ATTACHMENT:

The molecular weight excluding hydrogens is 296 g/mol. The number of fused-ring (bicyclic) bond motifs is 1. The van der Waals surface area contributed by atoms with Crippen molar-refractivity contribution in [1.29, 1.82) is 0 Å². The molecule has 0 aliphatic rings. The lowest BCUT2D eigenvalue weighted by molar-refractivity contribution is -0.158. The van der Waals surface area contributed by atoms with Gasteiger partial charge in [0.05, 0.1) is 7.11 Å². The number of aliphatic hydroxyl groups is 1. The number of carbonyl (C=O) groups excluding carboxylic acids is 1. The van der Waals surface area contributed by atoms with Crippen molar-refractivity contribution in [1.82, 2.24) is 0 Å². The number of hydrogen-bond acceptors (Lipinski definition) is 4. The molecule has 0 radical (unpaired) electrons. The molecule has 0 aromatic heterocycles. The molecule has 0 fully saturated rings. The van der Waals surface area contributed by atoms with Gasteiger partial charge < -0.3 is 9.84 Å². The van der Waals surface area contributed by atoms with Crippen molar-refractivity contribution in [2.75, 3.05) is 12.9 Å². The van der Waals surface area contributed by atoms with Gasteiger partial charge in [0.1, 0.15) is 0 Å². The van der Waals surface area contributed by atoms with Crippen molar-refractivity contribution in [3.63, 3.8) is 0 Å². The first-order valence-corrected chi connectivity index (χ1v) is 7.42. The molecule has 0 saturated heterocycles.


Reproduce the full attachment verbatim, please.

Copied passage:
The molecular weight excluding hydrogens is 296 g/mol. The number of fused-ring (bicyclic) bond motifs is 1. The van der Waals surface area contributed by atoms with Crippen molar-refractivity contribution in [1.29, 1.82) is 0 Å². The molecule has 0 aliphatic rings. The lowest BCUT2D eigenvalue weighted by molar-refractivity contribution is -0.158. The van der Waals surface area contributed by atoms with Gasteiger partial charge in [0.05, 0.1) is 7.11 Å². The number of aliphatic hydroxyl groups is 1. The number of carbonyl (C=O) groups excluding carboxylic acids is 1. The van der Waals surface area contributed by atoms with Crippen molar-refractivity contribution in [1.82, 2.24) is 0 Å². The number of hydrogen-bond acceptors (Lipinski definition) is 4. The molecule has 0 radical (unpaired) electrons. The molecule has 0 aromatic heterocycles. The molecule has 0 fully saturated rings. The van der Waals surface area contributed by atoms with Gasteiger partial charge < -0.3 is 9.84 Å². The van der Waals surface area contributed by atoms with Crippen molar-refractivity contribution in [2.75, 3.05) is 12.9 Å². The van der Waals surface area contributed by atoms with Gasteiger partial charge in [0.1, 0.15) is 0 Å². The van der Waals surface area contributed by atoms with Crippen molar-refractivity contribution in [3.63, 3.8) is 0 Å². The first-order valence-corrected chi connectivity index (χ1v) is 7.42. The molecule has 0 saturated heterocycles.